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Paperbark and pinard: A historical account of maternity care in one remote Australian Aboriginal town

Overview of attention for article published in Women & Birth, December 2015
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About this Attention Score

  • In the top 25% of all research outputs scored by Altmetric
  • High Attention Score compared to outputs of the same age (84th percentile)
  • Above-average Attention Score compared to outputs of the same age and source (60th percentile)

Mentioned by

news
1 news outlet

Citations

dimensions_citation
1 Dimensions

Readers on

mendeley
36 Mendeley
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Title
Paperbark and pinard: A historical account of maternity care in one remote Australian Aboriginal town
Published in
Women & Birth, December 2015
DOI 10.1016/j.wombi.2015.06.002
Pubmed ID
Authors

Sarah Ireland, Suzanne Belton, Ann McGrath, Sherry Saggers, Concepta Wulili Narjic

Abstract

Maternity care in remote areas of the Australian Northern Territory is restricted to antenatal and postnatal care only, with women routinely evacuated to give birth in hospital. Using one remote Aboriginal community as a case study, our aim with this research was to document and explore the major changes to the provision of remote maternity care over the period spanning pre-European colonisation to 1996. Our research methods included historical ethnographic fieldwork (2007-2013); interviews with Aboriginal women, Aboriginal health workers, religious and non-religious non-Aboriginal health workers and past residents; and archival review of historical documents. We identified four distinct eras of maternity care. Maternity care staffed by nuns who were trained in nursing and midwifery serviced childbirth in the local community. Support for community childbirth was incrementally withdrawn over a period, until the government eventually assumed responsibility for all health care. The introduction of Western maternity care colonised Aboriginal birth practices and midwifery practice. Historical population statistics suggest that access to local Western maternity care may have contributed to a significant population increase. Despite population growth and higher demand for maternity services, local maternity services declined significantly. The rationale for removing childbirth services from the community was never explicitly addressed in any known written policy directive. Declining maternity services led to the de-skilling of many Aboriginal health workers and the significant community loss of future career pathways for Aboriginal midwives. This has contributed to the current status quo, with very few female Aboriginal health workers actively providing remote maternity care.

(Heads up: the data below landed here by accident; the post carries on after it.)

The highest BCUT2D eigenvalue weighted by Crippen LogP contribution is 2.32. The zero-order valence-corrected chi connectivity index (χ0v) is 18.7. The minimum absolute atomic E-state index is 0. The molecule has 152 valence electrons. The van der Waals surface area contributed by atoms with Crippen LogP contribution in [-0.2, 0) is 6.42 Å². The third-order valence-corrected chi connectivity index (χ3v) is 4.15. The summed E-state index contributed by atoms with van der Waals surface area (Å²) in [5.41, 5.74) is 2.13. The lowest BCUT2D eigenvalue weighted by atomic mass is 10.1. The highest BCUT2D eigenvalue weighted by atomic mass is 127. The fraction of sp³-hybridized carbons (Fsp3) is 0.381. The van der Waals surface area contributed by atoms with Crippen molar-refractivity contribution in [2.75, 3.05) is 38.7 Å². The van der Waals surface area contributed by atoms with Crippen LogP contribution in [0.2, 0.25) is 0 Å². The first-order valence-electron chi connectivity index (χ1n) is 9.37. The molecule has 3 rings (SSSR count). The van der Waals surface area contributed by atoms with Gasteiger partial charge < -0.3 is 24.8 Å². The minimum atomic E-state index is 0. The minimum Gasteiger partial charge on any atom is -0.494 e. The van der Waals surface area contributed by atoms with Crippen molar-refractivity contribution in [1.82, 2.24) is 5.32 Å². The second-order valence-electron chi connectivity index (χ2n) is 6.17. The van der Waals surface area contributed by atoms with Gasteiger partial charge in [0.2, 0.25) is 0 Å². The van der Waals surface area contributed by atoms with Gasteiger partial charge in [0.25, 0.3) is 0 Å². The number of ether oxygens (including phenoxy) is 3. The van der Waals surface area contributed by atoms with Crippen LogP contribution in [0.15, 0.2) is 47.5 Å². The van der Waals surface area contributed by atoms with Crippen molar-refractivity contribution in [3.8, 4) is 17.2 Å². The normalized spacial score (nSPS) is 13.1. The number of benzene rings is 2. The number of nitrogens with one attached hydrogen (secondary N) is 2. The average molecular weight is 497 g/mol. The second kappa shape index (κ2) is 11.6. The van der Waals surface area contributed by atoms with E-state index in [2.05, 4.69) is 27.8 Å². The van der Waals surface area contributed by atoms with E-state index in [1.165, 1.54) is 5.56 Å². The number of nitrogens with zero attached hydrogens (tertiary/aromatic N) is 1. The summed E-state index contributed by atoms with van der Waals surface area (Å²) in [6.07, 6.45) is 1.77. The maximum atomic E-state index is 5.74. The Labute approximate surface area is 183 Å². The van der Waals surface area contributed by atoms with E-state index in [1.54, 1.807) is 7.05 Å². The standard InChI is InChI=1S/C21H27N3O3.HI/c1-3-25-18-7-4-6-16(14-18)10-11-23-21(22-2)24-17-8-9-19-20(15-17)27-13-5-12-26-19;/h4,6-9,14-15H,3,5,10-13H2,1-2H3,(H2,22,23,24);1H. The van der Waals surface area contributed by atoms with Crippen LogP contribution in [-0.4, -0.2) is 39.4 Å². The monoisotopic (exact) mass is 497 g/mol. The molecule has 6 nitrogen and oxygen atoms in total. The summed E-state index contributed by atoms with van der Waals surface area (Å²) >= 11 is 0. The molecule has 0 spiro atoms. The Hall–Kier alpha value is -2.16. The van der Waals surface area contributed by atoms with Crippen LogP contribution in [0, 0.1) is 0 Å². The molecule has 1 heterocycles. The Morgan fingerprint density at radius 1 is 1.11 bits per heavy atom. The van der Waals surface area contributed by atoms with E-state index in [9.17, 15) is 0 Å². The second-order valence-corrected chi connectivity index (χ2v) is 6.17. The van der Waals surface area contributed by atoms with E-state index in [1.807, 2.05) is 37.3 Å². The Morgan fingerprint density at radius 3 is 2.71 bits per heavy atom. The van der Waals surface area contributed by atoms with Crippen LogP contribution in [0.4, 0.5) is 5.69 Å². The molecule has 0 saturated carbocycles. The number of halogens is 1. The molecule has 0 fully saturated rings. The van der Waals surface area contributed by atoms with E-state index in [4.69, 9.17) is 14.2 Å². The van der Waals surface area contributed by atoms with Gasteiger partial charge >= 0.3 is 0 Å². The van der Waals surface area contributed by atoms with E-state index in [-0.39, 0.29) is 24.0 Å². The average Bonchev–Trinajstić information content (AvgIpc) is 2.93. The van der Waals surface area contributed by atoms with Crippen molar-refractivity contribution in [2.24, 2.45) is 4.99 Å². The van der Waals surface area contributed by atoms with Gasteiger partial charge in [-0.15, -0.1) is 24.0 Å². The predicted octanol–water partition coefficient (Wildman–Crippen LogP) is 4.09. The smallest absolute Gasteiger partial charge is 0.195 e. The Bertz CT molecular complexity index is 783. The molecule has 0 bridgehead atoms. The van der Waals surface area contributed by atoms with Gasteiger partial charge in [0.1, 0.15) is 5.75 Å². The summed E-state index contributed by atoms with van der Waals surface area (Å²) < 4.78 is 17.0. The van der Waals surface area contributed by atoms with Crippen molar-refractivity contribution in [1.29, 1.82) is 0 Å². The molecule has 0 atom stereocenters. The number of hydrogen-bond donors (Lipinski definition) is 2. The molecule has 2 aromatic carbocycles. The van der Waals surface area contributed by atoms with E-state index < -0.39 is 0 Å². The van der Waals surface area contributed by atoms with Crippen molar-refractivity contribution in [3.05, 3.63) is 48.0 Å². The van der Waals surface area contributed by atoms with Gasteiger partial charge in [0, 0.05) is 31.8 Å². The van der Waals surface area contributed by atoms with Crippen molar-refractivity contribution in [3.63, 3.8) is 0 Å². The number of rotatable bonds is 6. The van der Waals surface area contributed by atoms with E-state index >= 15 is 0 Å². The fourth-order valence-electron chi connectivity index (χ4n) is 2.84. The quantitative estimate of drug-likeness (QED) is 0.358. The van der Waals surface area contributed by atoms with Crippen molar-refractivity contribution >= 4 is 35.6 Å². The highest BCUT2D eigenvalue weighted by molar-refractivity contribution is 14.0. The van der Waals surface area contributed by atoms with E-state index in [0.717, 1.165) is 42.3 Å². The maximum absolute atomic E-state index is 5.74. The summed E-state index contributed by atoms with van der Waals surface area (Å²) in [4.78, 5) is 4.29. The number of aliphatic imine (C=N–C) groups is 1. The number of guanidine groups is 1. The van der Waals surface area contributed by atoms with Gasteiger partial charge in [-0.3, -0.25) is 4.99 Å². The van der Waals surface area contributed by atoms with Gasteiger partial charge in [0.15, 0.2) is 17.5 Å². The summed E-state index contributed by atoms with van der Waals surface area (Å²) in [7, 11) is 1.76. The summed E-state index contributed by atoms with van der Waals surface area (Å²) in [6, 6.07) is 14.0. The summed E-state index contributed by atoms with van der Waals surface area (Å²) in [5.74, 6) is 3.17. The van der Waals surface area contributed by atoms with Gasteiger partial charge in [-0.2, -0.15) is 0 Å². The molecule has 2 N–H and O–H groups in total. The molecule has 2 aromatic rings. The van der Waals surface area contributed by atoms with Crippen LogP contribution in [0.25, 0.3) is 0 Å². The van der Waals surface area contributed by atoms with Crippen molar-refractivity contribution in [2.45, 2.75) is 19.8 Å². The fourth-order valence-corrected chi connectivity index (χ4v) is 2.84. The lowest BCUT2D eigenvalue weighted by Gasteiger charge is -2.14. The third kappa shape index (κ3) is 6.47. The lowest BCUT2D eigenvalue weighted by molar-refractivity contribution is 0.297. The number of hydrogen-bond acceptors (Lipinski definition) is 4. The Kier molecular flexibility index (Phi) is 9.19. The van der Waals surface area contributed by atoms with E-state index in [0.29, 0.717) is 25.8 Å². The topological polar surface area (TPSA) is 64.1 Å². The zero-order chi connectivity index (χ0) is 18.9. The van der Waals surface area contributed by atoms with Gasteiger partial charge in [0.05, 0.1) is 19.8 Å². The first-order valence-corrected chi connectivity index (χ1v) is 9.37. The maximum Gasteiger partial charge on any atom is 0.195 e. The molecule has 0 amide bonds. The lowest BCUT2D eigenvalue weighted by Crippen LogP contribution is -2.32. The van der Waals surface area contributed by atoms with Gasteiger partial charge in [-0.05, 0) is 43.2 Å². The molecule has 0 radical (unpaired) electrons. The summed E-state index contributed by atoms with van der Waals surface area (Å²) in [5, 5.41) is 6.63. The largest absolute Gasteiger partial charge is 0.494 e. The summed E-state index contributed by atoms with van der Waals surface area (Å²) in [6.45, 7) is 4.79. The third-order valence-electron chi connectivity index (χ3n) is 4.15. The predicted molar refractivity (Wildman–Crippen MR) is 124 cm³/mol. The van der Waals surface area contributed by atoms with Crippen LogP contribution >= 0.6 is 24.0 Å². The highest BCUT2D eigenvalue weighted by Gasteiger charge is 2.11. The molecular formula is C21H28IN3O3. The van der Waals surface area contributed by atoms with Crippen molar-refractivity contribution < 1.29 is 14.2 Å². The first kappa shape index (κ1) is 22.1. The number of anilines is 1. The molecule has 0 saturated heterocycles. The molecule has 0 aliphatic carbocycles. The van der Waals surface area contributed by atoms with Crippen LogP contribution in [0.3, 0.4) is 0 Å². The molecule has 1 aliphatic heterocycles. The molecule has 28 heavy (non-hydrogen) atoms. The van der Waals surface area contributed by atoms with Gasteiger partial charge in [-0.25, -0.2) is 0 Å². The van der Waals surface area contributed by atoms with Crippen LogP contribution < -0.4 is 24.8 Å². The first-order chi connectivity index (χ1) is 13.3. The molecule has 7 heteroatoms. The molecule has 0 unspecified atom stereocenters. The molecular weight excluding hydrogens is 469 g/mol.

Mendeley readers

The data shown below were compiled from readership statistics for 36 Mendeley readers of this research output. Click here to see the associated Mendeley record.

Geographical breakdown

Country Count As %
Unknown 36 100%

Demographic breakdown

Readers by professional status Count As %
Student > Master 8 22%
Unspecified 7 19%
Student > Bachelor 5 14%
Other 5 14%
Researcher 4 11%
Other 7 19%
Readers by discipline Count As %
Nursing and Health Professions 9 25%
Medicine and Dentistry 8 22%
Unspecified 6 17%
Social Sciences 4 11%
Arts and Humanities 1 3%
Other 8 22%

Attention Score in Context

This research output has an Altmetric Attention Score of 10. This is our high-level measure of the quality and quantity of online attention that it has received. This Attention Score, as well as the ranking and number of research outputs shown below, was calculated when the research output was last mentioned on 23 March 2016.
All research outputs
#1,311,227
of 12,465,906 outputs
Outputs from Women & Birth
#87
of 495 outputs
Outputs of similar age
#40,725
of 268,056 outputs
Outputs of similar age from Women & Birth
#4
of 10 outputs
Altmetric has tracked 12,465,906 research outputs across all sources so far. Compared to these this one has done well and is in the 89th percentile: it's in the top 25% of all research outputs ever tracked by Altmetric.
So far Altmetric has tracked 495 research outputs from this source. They typically receive more attention than average, with a mean Attention Score of 7.6. This one has done well, scoring higher than 82% of its peers.
Older research outputs will score higher simply because they've had more time to accumulate mentions. To account for age we can compare this Altmetric Attention Score to the 268,056 tracked outputs that were published within six weeks on either side of this one in any source. This one has done well, scoring higher than 84% of its contemporaries.
We're also able to compare this research output to 10 others from the same source and published within six weeks on either side of this one. This one has scored higher than 6 of them.